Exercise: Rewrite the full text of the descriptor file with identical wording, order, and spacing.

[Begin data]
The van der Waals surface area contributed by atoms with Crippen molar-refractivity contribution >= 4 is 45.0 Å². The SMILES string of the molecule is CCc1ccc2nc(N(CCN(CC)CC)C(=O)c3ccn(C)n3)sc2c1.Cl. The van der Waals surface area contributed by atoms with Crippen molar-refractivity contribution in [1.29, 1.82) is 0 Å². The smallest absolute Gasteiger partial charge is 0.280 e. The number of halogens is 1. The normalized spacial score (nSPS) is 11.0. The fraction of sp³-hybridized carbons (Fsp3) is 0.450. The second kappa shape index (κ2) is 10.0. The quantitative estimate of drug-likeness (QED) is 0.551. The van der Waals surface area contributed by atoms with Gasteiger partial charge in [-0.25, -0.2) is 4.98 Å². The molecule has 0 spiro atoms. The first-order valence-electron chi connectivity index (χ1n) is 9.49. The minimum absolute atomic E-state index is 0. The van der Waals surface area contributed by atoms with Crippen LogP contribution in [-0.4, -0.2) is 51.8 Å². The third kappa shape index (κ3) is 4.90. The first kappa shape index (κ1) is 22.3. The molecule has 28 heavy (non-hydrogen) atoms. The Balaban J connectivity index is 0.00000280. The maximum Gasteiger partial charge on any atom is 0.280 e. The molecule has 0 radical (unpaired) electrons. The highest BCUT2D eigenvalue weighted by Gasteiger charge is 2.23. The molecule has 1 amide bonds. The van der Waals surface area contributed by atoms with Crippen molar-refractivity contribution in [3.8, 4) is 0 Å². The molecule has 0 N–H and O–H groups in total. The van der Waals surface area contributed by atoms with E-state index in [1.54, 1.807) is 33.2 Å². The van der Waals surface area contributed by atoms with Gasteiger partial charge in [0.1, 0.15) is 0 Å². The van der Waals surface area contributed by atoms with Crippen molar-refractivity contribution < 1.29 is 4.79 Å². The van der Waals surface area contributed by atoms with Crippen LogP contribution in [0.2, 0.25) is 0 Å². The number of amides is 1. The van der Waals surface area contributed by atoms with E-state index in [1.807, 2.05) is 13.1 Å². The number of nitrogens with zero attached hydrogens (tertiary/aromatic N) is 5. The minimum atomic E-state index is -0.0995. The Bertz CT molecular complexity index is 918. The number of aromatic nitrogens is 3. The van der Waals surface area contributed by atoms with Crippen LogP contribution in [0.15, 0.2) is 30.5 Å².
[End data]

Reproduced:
The van der Waals surface area contributed by atoms with Crippen molar-refractivity contribution >= 4 is 45.0 Å². The SMILES string of the molecule is CCc1ccc2nc(N(CCN(CC)CC)C(=O)c3ccn(C)n3)sc2c1.Cl. The van der Waals surface area contributed by atoms with Crippen molar-refractivity contribution in [1.29, 1.82) is 0 Å². The smallest absolute Gasteiger partial charge is 0.280 e. The number of halogens is 1. The normalized spacial score (nSPS) is 11.0. The fraction of sp³-hybridized carbons (Fsp3) is 0.450. The second kappa shape index (κ2) is 10.0. The quantitative estimate of drug-likeness (QED) is 0.551. The van der Waals surface area contributed by atoms with Gasteiger partial charge in [-0.25, -0.2) is 4.98 Å². The molecule has 0 spiro atoms. The first-order valence-electron chi connectivity index (χ1n) is 9.49. The minimum absolute atomic E-state index is 0. The van der Waals surface area contributed by atoms with Crippen LogP contribution in [-0.4, -0.2) is 51.8 Å². The third kappa shape index (κ3) is 4.90. The first kappa shape index (κ1) is 22.3. The molecule has 28 heavy (non-hydrogen) atoms. The Balaban J connectivity index is 0.00000280. The maximum Gasteiger partial charge on any atom is 0.280 e. The molecule has 0 radical (unpaired) electrons. The highest BCUT2D eigenvalue weighted by Gasteiger charge is 2.23. The molecule has 1 amide bonds. The van der Waals surface area contributed by atoms with Crippen molar-refractivity contribution in [3.8, 4) is 0 Å². The molecule has 0 N–H and O–H groups in total. The van der Waals surface area contributed by atoms with E-state index in [1.54, 1.807) is 33.2 Å². The van der Waals surface area contributed by atoms with Gasteiger partial charge in [0.1, 0.15) is 0 Å². The van der Waals surface area contributed by atoms with Crippen molar-refractivity contribution < 1.29 is 4.79 Å². The van der Waals surface area contributed by atoms with Crippen LogP contribution in [0.2, 0.25) is 0 Å². The number of amides is 1. The van der Waals surface area contributed by atoms with E-state index in [1.807, 2.05) is 13.1 Å². The number of nitrogens with zero attached hydrogens (tertiary/aromatic N) is 5. The minimum atomic E-state index is -0.0995. The Bertz CT molecular complexity index is 918. The number of aromatic nitrogens is 3. The van der Waals surface area contributed by atoms with Crippen LogP contribution in [0.15, 0.2) is 30.5 Å².